—— Reed Shapiro
What if there were a bulletproof argument for never again digging another hole in the ground to extract the ancient muck we burn to make things move?
I’ve recently begun to ponder this question.
Carbon, and more specifically, methane cycles exist on the surface of our planet naturally. Yet, every year we invest hundreds of billions of dollars in oil and gas development, based on potentially faulty, and likely optimistic volume projections.
Is there really a need to spend that kind of money digging up what our warming earth is already releasing? There are over 1.5 trillion tonnes worth of greenhouse gas equivalent in the form of frozen methane trapped in the currently thawing arctic. Plus, we have the exact same substance leaking from the world’s landfills, wastewater treatment facilities, and more.
Why are we destroying critical ecosystems and putting our homes and communities at risk to dig for fuel inputs that are literally rising out of the ground?
Out with the Old–What’s the New?
I work for Carbon Credit Capital, which uses carbon markets to help people get paid to capture and destroy methane from landfills and wastewater treatment facilities.
The methane captured is usually burned on the spot (methane flaring). Increasingly, however, typically flared gas is being turned into free fuel. Dubai is getting paid by the Norwegian government to capture the methane emissions from one of its landfills, and is burning it to produce electricity for the local community.
Gas can come from other sources, as well. Projects in China help small-acreage farmers stop burning coal in their homes (a major carbon monoxide and particulate health concern) in favor of clean-burning cookstoves fueled by methane from the manure of livestock they keep in on their farms. The families get self-sustaining, healthier, more cost-effective energy systems that have a constantly renewable fuel source for as long as they keep animals.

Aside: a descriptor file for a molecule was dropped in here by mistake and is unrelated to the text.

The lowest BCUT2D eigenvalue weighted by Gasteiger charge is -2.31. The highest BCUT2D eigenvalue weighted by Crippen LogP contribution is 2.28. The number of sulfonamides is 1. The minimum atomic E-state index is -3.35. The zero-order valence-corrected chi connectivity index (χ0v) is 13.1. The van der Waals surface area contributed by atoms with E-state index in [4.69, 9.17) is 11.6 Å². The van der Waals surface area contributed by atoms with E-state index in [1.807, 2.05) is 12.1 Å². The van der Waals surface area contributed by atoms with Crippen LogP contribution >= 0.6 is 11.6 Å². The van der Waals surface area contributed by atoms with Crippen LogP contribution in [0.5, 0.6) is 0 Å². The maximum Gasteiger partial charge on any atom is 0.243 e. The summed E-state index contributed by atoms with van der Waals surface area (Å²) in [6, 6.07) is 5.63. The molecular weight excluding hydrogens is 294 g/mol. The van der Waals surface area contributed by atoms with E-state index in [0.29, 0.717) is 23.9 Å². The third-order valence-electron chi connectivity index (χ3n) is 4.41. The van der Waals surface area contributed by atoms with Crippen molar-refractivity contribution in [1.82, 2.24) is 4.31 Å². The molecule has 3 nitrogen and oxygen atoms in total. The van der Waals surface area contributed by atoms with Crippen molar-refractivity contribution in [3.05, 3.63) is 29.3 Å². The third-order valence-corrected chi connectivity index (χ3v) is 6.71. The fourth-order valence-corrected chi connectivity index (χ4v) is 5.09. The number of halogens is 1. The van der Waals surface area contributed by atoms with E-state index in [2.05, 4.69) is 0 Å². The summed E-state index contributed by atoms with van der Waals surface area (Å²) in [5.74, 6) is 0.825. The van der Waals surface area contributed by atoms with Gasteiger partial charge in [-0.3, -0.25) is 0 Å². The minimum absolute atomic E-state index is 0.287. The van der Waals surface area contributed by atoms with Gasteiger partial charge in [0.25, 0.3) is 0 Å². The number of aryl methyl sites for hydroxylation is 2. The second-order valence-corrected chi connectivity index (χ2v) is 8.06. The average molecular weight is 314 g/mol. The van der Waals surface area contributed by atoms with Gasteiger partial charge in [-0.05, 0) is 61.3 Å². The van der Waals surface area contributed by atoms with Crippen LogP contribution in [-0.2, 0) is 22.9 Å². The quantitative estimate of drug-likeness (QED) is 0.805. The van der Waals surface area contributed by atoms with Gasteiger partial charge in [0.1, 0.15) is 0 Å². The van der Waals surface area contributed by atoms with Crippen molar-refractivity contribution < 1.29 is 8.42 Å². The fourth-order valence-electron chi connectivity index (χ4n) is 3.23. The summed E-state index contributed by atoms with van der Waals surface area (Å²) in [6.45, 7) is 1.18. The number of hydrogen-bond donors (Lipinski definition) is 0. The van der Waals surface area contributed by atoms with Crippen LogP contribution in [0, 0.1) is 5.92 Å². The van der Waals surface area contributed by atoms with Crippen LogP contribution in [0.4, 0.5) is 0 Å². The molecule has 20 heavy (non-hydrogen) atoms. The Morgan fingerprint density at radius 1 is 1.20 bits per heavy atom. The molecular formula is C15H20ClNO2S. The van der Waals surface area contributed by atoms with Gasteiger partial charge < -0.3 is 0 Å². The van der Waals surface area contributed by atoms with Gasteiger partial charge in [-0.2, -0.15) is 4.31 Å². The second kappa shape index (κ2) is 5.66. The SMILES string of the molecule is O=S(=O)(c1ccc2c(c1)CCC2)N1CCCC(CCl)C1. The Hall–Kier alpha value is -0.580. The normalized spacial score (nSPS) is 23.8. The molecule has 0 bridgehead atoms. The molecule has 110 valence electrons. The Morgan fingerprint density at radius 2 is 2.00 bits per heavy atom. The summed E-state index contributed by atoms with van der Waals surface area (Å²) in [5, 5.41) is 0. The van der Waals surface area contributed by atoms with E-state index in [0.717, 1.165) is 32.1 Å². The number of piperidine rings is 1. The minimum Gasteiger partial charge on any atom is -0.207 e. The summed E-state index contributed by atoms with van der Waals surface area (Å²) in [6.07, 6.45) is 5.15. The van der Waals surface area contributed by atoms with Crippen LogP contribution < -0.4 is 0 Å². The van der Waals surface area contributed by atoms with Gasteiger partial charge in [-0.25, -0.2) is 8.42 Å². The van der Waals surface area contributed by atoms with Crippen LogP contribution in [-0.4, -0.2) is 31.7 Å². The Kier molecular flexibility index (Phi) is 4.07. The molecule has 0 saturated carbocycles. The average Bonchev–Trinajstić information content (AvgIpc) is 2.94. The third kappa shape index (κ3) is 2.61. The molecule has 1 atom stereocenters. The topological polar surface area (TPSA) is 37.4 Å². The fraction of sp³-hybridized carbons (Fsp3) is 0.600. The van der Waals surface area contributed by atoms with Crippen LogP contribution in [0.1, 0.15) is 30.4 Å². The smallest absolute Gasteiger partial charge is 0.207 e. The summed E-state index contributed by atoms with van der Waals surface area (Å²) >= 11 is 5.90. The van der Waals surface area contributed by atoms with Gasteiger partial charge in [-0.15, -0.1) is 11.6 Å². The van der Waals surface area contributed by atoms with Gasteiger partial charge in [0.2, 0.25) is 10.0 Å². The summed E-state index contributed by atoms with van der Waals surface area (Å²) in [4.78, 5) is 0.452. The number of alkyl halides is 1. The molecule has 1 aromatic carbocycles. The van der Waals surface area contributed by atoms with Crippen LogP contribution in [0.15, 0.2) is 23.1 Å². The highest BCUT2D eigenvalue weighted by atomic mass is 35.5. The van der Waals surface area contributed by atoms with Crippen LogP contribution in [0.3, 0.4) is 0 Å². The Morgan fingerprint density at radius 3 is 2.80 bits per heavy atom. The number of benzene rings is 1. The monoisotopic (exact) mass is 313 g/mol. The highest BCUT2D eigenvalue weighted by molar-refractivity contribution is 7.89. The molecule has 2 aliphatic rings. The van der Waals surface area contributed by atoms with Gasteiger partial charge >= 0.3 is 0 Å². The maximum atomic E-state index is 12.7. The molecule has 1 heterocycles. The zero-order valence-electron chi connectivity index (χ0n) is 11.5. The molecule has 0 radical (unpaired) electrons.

This concept is proven already at local levels. One project that Carbon Credit Capital is proud to be partnered with has provided such systems to over 1 million households.
How Do Costs Compare?
Setting up a project like this costs $1,200 per household, or $1.2 billion to equip a million households. Equipping every household on earth would cost $3.36 trillion, or almost two times what the IEA reports was spent on global energy investment (coal, oil and gas, renewables, energy infrastructure) in 2015.
While skeptics may say, “Game over, Buzz Lightyear!” keep in mind that this number represents an initial investment. Every year thereafter, the energy is free and renewable, as long as we keep producing organic gas from food scraps, animal waste, and other decaying organic matter.
By year five, the world would break even.
Not a bad hurdle rate for weaning humanity off digging stuff up out of the ground. We’ve been incapable of accomplishing it to date, but can we in the future?
But Is Recovery Really Feasible?
Likely not on a global scale, and not right away.
There are many factors to consider. How much of a given city’s electricity could be generated from the landfill gas and composting facilities within city limits? How would the infrastructure work? Can small towns across the world do it?
Would it help if we add gas from wastewater plants? (Yes–there are plenty of examples that illustrate that wastewater can serve the same purpose as animal waste.)
Can poor, rural regions of China overtake the behemoth that is the traditional extractive fossil fuel industry? And is there a carrot to be dangled in front of industry leaders to motivate them to ditch drilling and tap landfills instead?
I don’t know the answer to these questions yet, but I’m committed to finding them.
The article was first published on the Blog of Bard College MBA Program on January 29, 2018